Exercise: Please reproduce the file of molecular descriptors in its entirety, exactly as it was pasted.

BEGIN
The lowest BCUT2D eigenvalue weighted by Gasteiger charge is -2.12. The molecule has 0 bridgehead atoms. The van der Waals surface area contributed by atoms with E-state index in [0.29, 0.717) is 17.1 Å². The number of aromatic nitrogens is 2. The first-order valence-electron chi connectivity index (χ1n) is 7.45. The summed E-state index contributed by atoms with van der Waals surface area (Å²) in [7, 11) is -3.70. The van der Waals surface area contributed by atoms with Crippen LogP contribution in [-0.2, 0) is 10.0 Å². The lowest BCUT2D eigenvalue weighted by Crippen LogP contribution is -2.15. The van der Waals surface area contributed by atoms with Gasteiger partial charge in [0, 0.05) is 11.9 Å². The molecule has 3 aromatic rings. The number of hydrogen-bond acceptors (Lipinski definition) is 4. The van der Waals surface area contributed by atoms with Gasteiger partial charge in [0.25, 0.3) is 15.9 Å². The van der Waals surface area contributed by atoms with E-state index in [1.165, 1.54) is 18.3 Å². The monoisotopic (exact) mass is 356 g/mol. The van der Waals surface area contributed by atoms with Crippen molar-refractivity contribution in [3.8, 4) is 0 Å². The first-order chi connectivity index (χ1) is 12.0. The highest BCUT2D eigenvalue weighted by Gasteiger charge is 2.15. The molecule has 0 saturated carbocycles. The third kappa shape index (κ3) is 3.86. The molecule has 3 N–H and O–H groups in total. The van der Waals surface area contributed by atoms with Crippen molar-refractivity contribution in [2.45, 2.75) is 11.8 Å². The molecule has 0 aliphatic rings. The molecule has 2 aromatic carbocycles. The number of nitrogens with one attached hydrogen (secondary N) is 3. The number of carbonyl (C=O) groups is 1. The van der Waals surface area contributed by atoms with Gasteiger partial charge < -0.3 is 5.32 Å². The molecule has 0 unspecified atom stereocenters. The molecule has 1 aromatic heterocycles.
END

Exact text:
The lowest BCUT2D eigenvalue weighted by Gasteiger charge is -2.12. The molecule has 0 bridgehead atoms. The van der Waals surface area contributed by atoms with E-state index in [0.29, 0.717) is 17.1 Å². The number of aromatic nitrogens is 2. The first-order valence-electron chi connectivity index (χ1n) is 7.45. The summed E-state index contributed by atoms with van der Waals surface area (Å²) in [7, 11) is -3.70. The van der Waals surface area contributed by atoms with Crippen LogP contribution in [-0.2, 0) is 10.0 Å². The lowest BCUT2D eigenvalue weighted by Crippen LogP contribution is -2.15. The van der Waals surface area contributed by atoms with Gasteiger partial charge in [0, 0.05) is 11.9 Å². The molecule has 3 aromatic rings. The number of hydrogen-bond acceptors (Lipinski definition) is 4. The van der Waals surface area contributed by atoms with Gasteiger partial charge in [0.25, 0.3) is 15.9 Å². The van der Waals surface area contributed by atoms with E-state index in [1.165, 1.54) is 18.3 Å². The monoisotopic (exact) mass is 356 g/mol. The van der Waals surface area contributed by atoms with Crippen molar-refractivity contribution in [3.8, 4) is 0 Å². The first-order chi connectivity index (χ1) is 12.0. The highest BCUT2D eigenvalue weighted by Gasteiger charge is 2.15. The molecule has 0 saturated carbocycles. The third kappa shape index (κ3) is 3.86. The molecule has 3 N–H and O–H groups in total. The van der Waals surface area contributed by atoms with Crippen molar-refractivity contribution in [2.45, 2.75) is 11.8 Å². The molecule has 0 aliphatic rings. The molecule has 2 aromatic carbocycles. The number of nitrogens with one attached hydrogen (secondary N) is 3. The number of carbonyl (C=O) groups is 1. The van der Waals surface area contributed by atoms with Gasteiger partial charge < -0.3 is 5.32 Å². The molecule has 0 unspecified atom stereocenters. The molecule has 1 aromatic heterocycles.